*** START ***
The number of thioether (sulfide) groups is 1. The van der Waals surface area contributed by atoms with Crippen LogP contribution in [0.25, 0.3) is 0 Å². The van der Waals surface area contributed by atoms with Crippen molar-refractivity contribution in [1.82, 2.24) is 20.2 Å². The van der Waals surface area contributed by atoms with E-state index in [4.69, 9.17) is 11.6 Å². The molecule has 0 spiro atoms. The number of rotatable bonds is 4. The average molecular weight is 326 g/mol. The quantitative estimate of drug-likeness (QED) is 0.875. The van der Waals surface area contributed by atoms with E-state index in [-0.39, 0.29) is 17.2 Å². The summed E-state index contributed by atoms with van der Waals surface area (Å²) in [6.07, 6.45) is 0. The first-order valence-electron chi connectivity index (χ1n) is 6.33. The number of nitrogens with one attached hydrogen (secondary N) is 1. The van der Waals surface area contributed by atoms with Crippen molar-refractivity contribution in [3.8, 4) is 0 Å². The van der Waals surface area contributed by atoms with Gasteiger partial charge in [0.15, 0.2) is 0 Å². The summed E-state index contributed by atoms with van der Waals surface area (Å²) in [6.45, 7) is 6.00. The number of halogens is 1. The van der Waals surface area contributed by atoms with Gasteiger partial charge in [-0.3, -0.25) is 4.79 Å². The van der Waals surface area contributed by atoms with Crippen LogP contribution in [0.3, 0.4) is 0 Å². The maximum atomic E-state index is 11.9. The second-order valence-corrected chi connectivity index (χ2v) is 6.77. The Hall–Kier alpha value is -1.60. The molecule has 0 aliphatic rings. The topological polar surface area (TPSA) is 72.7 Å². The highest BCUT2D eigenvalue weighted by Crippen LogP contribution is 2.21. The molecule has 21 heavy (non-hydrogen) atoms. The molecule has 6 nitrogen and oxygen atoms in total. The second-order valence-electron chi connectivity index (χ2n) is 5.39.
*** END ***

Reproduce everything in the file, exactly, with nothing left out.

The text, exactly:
The number of thioether (sulfide) groups is 1. The van der Waals surface area contributed by atoms with Crippen LogP contribution in [0.25, 0.3) is 0 Å². The van der Waals surface area contributed by atoms with Crippen molar-refractivity contribution in [1.82, 2.24) is 20.2 Å². The van der Waals surface area contributed by atoms with E-state index in [4.69, 9.17) is 11.6 Å². The molecule has 0 spiro atoms. The number of rotatable bonds is 4. The average molecular weight is 326 g/mol. The quantitative estimate of drug-likeness (QED) is 0.875. The van der Waals surface area contributed by atoms with E-state index in [-0.39, 0.29) is 17.2 Å². The summed E-state index contributed by atoms with van der Waals surface area (Å²) in [6.07, 6.45) is 0. The first-order valence-electron chi connectivity index (χ1n) is 6.33. The number of nitrogens with one attached hydrogen (secondary N) is 1. The van der Waals surface area contributed by atoms with Crippen molar-refractivity contribution in [3.8, 4) is 0 Å². The van der Waals surface area contributed by atoms with Gasteiger partial charge in [0.15, 0.2) is 0 Å². The summed E-state index contributed by atoms with van der Waals surface area (Å²) in [6.45, 7) is 6.00. The number of halogens is 1. The van der Waals surface area contributed by atoms with Gasteiger partial charge in [-0.3, -0.25) is 4.79 Å². The van der Waals surface area contributed by atoms with Crippen LogP contribution in [0.3, 0.4) is 0 Å². The maximum atomic E-state index is 11.9. The second-order valence-corrected chi connectivity index (χ2v) is 6.77. The Hall–Kier alpha value is -1.60. The molecule has 0 aliphatic rings. The topological polar surface area (TPSA) is 72.7 Å². The highest BCUT2D eigenvalue weighted by Crippen LogP contribution is 2.21. The molecule has 21 heavy (non-hydrogen) atoms. The molecule has 6 nitrogen and oxygen atoms in total. The second-order valence-electron chi connectivity index (χ2n) is 5.39.